(The income ceiling for IRH, the temporary housing scheme, may need to be raised in the future. Image courtesy of thinkstock.)
In 2009, the IRH scheme serves as a temporary shelter for families in hardship undergoing housing changes. As Housing Development Board (HDB) regulations dictate that those selling their flats have to wait 30 months before applying for subsidised rental housing, tenants of the scheme include households waiting for a public rental flat, and those waiting to move into smaller units that are being built. Typically, two families will share a three-room flat to keep rents down.
In Parliament, Bishan-Toa Payoh MP Zainudin Nordin said interim housing issues account for at least half the Meet-The-People cases he encounters. “This means that they do not have an ideal housing situation,” he said.
The minister told of families staying in interim housing since 2009 and others sharing a two-room unit, and called on HDB to widen its rental scheme and come up with “meaningful subsidies”. “I cannot imagine how school going children can study, and how parents can keep their young safe while living with strangers. I’m disappointed that we’re slow at resolving this issue.”
Joo Chiat MP Charles Chong, who saw some 15 interim rental cases for every 60 people he talked to at Meet-The-People sessions during his stint in the Pasir Ris-Punggol GRC, echoed his sentiments. He felt the mismatching of families has further worsened the issue, and cited one example where a family who had an asthmatic member was sharing a unit with a family who had smoking members. Interestingly, Mr Chong observed that IRH demand picks up when the economy improves. He explained, “These people get into financial difficulties during the recession, and sell their flats when the economy picks up. After liquidating, they are hit by debarment rules and perhaps poor money management.”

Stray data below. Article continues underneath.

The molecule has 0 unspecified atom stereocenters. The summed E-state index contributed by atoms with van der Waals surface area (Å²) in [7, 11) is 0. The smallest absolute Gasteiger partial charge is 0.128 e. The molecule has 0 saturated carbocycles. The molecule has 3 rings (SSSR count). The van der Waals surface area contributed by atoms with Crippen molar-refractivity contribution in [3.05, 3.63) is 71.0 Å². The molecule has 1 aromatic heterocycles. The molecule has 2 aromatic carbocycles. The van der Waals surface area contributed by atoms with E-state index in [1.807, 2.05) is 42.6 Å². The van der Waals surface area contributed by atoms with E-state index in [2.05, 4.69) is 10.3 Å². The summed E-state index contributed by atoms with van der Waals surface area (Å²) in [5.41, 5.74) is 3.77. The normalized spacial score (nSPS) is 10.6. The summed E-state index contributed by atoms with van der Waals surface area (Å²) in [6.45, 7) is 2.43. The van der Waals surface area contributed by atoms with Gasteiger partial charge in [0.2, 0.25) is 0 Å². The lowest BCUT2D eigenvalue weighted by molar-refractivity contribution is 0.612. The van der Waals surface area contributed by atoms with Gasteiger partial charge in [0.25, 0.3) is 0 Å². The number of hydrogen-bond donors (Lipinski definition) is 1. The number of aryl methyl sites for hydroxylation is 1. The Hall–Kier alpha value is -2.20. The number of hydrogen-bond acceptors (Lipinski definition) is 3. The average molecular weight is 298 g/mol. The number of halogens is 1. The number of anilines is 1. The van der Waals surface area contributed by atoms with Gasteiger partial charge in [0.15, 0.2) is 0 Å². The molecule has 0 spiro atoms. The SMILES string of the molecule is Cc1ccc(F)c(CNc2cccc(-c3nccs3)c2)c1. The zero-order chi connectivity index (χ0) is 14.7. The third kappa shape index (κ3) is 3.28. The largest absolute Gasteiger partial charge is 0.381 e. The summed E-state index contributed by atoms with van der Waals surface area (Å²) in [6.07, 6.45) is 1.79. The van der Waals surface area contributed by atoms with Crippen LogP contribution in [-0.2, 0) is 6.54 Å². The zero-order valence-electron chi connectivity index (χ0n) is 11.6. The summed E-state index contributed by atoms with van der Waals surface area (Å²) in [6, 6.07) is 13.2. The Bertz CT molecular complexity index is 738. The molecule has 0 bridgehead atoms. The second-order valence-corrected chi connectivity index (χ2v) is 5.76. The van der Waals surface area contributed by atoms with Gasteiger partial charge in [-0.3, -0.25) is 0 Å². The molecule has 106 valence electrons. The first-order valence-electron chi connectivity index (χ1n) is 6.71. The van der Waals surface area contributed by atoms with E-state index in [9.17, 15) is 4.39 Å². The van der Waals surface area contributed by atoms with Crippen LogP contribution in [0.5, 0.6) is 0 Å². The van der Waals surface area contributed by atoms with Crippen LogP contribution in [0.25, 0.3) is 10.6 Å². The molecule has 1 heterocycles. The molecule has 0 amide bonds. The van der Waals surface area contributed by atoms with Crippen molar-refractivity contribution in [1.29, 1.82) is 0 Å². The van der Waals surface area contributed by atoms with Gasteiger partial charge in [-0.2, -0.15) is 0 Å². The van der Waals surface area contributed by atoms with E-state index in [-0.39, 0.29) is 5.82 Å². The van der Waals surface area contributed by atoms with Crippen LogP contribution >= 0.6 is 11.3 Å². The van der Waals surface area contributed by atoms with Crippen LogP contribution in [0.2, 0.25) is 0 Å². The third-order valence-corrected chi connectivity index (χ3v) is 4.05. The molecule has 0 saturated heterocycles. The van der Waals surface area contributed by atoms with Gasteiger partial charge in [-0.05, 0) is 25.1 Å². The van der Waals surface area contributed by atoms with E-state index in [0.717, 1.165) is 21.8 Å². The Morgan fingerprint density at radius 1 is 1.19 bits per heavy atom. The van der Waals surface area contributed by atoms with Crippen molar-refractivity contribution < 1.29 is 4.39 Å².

Propnex chief executive Mohamed Ismail spoke to The Straits Times of the growing number of people who do not qualify for subsidised rental housing, yet have trouble renting flats at open market rates – something similar to what was addressed in the HDB sales sector earlier this year. In the open market, three- to five-room HDB flats can cost $1,600 to $2,600 a month; in contrast public rental flats cost $30 to $275 depending on a family’s income level. “Income ceilings have risen for buying a new flat. Perhaps, given the rising cost of living, it’s time to raise the $1,500 income ceiling for subsidised rentals as well,” he suggested.
Another solution is for more flats to be allocated to the IRH scheme. There are currently about 800 flats – mostly three-room units – found in Toa Payoh, Bedok and Taman Ho Swee in the IRH scheme.
National Development Minister Khaw Boon Wan recently revealed that rental policy as a whole is under review. Previously, Mr Khaw spoke of introducing more rental tiers to the rental structure and further improving the waiting time. (The longest waiting period was 21 months in 2008. It is currently six months.) According to the minister, up to 57,000 rental flats will be ready by 2015.
Said Mr Zainudin, “While the Government’s stance is that home ownership should be as widespread as possible, the reality is that there will always be some people who cannot achieve this. We must have a solution that is good and robust.”